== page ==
Computer Science Department
School of Computer Science, Carnegie Mellon University
New Aspects of Beyond Worst-Case Analysis
Beyond Worst-Case Analysis, Clustering, k-means, Perturbation Resilience, Distributed Computation, Algorithm Configuration
Traditionally, the theory of algorithms has focused on the analysis of worst-case instances. While this has led to beautiful results and a thorough understanding of a wide variety of problems, there are many problems for which worst-case analysis is not useful for empirical or real-world instances. A rapidly developing line of research, the so-called beyond worst-case analysis of algorithms (BWCA), considers the design and analysis of problems using more realistic models or using natural structural properties. The goals of BWCA are to design realistic models and new theoretical algorithms which perform well in practice, as well as to explain why preexisting algorithms that do well in practice perform better than worst-case analysis suggests. In other words, the goal of BWCA is to bridge the gap between theory and practice. In this thesis, we continue the line of work of BWCA for clustering and distributed learning by making contributions in several areas. Specifically, we focus on three main problems and models.
- Clustering is one problem that has benefited greatly from BWCA. The perturbation resilience assumption proposed by Bilu and Linial (2011) states that the optimal clustering does not change under small perturbations to the input distances.
We design efficient algorithms that output optimal or near-optimal clusterings
for the canonical k-center objective (in both symmetric and asymmetric forms)
under perturbation resilience. Our results are tight up to the level of perturbation resilience assumed. Next, we give robust algorithms with guarantees even if only part of the data satisfies the perturbation resilience assumption.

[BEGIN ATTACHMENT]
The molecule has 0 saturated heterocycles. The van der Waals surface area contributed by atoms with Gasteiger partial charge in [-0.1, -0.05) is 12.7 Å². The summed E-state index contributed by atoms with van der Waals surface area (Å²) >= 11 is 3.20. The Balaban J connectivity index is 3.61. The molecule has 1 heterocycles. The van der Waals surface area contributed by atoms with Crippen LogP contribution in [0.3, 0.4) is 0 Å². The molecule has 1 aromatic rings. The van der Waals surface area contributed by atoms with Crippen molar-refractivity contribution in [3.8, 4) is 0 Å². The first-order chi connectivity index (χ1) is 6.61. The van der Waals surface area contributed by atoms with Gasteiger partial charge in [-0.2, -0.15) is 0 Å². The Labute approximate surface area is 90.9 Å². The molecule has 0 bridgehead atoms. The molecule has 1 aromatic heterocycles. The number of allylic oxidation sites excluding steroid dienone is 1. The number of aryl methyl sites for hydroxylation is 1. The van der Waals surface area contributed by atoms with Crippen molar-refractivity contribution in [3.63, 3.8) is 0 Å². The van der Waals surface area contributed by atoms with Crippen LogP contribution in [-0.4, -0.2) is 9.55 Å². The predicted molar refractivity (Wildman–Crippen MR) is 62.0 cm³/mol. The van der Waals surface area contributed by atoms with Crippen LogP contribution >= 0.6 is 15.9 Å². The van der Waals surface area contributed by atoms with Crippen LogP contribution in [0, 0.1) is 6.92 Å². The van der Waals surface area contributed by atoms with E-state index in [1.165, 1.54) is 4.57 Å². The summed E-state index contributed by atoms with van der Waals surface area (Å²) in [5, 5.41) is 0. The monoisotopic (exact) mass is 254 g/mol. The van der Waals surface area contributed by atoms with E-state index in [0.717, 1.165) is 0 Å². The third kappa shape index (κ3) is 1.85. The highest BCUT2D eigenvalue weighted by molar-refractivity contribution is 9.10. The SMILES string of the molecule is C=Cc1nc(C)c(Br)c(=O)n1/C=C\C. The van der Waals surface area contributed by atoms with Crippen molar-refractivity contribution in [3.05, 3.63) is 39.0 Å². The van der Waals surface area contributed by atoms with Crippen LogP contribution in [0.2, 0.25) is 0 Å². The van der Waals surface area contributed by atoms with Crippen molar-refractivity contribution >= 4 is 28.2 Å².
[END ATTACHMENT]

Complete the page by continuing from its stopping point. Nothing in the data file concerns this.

- Clustering has many varied applications in practice, and an algorithm may have
drastically different performance between two applications. To reconcile this
fact, we consider a data-driven approach, in which a clustering application is
represented by a distribution over problem instances, and the goal is to find the best algorithm for the (unknown) distribution. This model was first studied theoretically by Gupta and Roughgarden (2016). We define rich, infinite classes
of linkage algorithms with dynamic programming, as well as local search algorithms with initialization, generalizing the k-means algorithm. We bound the
pseudo-dimension of these classes, which leads to computational- and sample-efficient meta-algorithms for some of the algorithm classes we study.
- As datasets become larger and more complex, distributed learning becomes more
prevalent. Motivated by the fact that similar datapoints often belong to the same or similar classes, we propose data-dependent dispatching that takes advantage of such structure. We provide new dispatching algorithms which cast the problem
as clustering with important balance and fault-tolerance conditions. Finally, we
design general and robust distributed clustering algorithms.
Marina-Florina Balcan (Chair)
Avrim Blum (Toyota Technological Institute of Chicago)
Yury Makarychev (Toyota Technological Institute of Chicago
Srinivasan Seshan, Head, Computer Science Department
Andrew W. Moore, Dean, School of Computer Science